If the Prosecutor prevents a speedy trial, let the Prosecutor live in Rikers until s/he is ready to try the case.

It was a backpack for chrissakes.


After watching the BET documentary of Kalief Browder's, several arrest should've of been made. The correction officers were horrible, which most are. The judge and attorney didn't care about this Kalief case. They continue pushing this boy case back, like he murder someone. This is one of the saddest story I have ever heard and I don't even know the family.

Tiffany Rogers

I sit hurting for Kalief every part of the documentary I watch. I had so much more I thought I would be able to say but I can't. My heart is heavy, my tears are many, and my prayers are endless. Loves in need of love today.

Bernice Garvin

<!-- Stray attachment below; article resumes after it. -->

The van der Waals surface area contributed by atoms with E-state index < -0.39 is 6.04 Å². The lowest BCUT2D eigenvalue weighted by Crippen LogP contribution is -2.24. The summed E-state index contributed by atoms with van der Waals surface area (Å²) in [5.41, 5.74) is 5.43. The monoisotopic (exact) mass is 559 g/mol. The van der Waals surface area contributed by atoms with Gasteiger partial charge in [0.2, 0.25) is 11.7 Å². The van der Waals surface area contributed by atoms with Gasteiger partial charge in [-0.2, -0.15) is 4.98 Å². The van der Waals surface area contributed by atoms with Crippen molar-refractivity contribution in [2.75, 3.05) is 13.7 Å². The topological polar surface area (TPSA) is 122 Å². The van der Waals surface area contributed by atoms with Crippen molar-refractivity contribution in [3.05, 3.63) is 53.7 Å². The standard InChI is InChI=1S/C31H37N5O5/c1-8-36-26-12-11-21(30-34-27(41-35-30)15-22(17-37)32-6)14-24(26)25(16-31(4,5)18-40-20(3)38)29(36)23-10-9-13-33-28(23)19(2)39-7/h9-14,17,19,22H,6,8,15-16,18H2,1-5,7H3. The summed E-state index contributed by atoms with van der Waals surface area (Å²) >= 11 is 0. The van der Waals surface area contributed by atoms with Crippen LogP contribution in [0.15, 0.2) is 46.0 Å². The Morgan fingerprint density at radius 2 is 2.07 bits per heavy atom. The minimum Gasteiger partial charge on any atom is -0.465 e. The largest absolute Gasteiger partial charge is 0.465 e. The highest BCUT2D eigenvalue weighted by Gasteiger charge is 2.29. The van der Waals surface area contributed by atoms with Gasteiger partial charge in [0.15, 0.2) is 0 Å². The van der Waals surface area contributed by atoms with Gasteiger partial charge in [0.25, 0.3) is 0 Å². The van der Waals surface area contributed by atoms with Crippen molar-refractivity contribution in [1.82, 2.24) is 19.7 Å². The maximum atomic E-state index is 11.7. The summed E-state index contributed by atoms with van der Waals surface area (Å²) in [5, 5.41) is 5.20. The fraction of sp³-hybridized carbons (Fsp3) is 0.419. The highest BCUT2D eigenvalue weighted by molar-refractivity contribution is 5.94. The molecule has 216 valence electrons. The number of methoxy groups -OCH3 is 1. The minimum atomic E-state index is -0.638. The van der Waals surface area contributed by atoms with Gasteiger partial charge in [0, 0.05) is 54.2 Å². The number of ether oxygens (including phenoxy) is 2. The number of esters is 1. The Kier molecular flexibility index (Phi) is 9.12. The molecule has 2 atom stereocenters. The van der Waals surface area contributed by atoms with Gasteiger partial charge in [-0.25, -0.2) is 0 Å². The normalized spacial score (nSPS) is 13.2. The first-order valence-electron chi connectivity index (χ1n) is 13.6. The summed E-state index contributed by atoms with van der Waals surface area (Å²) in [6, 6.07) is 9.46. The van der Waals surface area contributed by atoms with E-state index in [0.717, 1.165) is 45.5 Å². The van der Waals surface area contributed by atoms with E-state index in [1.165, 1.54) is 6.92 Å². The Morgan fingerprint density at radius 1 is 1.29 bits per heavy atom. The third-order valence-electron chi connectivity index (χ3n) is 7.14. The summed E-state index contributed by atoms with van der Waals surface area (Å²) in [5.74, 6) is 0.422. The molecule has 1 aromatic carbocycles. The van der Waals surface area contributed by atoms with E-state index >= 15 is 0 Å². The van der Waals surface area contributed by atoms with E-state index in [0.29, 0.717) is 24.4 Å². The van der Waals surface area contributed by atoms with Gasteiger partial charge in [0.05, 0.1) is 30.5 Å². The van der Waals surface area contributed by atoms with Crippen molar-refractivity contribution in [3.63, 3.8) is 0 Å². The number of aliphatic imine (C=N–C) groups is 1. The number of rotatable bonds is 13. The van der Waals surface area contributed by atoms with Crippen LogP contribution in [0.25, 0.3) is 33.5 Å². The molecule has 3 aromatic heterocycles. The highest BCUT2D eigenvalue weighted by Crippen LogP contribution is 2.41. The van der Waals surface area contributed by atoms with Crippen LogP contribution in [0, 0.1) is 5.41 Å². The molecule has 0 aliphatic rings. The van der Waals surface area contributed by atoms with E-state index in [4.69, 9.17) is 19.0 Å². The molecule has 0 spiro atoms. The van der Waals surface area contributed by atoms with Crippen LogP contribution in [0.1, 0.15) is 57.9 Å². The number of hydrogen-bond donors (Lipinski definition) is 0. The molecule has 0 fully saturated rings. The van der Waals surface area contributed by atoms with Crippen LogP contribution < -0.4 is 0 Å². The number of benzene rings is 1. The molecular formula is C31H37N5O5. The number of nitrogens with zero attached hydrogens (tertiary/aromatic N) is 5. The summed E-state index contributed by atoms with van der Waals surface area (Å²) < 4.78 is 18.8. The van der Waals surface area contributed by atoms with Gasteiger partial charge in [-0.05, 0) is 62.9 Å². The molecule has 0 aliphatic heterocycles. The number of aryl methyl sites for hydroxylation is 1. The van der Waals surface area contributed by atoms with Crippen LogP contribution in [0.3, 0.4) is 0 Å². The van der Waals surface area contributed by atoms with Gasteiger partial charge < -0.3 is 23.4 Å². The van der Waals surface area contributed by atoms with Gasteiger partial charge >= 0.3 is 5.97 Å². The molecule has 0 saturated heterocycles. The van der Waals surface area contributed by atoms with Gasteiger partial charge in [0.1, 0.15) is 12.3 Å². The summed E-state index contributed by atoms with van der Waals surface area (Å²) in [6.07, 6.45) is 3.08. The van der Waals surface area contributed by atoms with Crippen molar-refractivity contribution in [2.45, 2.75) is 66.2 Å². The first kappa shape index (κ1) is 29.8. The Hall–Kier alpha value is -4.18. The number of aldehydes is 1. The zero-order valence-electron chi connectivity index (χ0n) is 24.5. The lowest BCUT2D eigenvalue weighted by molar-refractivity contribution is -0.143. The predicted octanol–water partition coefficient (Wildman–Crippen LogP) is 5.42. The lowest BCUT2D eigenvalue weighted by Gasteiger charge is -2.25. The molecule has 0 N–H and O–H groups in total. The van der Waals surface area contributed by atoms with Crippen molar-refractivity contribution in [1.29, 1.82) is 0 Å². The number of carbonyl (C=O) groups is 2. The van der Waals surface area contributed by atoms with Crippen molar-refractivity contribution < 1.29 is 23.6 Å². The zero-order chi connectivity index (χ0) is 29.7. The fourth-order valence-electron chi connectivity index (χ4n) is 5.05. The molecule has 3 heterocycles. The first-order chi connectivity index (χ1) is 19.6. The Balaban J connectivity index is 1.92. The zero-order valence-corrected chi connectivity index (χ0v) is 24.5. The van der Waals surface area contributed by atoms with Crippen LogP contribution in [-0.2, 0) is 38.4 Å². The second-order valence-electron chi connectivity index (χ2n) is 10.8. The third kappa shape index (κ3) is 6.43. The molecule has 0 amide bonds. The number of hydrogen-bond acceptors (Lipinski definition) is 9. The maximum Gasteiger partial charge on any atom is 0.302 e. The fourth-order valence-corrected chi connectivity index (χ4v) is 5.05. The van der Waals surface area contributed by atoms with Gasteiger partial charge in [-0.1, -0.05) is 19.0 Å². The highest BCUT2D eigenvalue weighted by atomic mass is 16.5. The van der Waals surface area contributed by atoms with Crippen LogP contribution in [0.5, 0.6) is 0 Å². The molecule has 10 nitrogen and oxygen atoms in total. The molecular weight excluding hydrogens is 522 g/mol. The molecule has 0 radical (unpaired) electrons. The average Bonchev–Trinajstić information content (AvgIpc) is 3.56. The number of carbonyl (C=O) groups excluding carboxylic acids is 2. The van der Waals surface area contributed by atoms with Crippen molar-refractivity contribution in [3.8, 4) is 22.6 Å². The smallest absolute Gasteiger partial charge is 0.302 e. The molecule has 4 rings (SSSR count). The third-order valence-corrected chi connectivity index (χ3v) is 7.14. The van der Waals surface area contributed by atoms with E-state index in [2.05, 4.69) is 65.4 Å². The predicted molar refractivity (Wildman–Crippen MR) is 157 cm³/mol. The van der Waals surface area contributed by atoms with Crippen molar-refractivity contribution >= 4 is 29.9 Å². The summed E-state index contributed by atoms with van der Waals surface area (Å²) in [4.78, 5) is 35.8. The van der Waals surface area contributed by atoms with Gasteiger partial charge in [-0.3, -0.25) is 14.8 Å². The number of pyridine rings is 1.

His story definitely spark sumten n me. I'm so angry..the system failed him. N the so call ppl..the D.A. especially needs to be charged n held accountable for his death.


The main judge he dealt with, who conveniently remembers nothing about Kalief or her ridiculous comments about him during his 30+ court dates, truly needs to be held accountable. As does the entire DOC. who hires out of house psych staff who include, felons, current inmates, social workers who are just really interns, etc. That's another questionable practice. If you watch the series, you'll actually see some CO's smiling and laughing during their interviews. Disgusting.

Dave Maj

Free Rick Wershe!! "Richard John Wershe Jr. is a political prisoner in America. The political component of his ordeal is local, it’s harsh and it’s vindictive.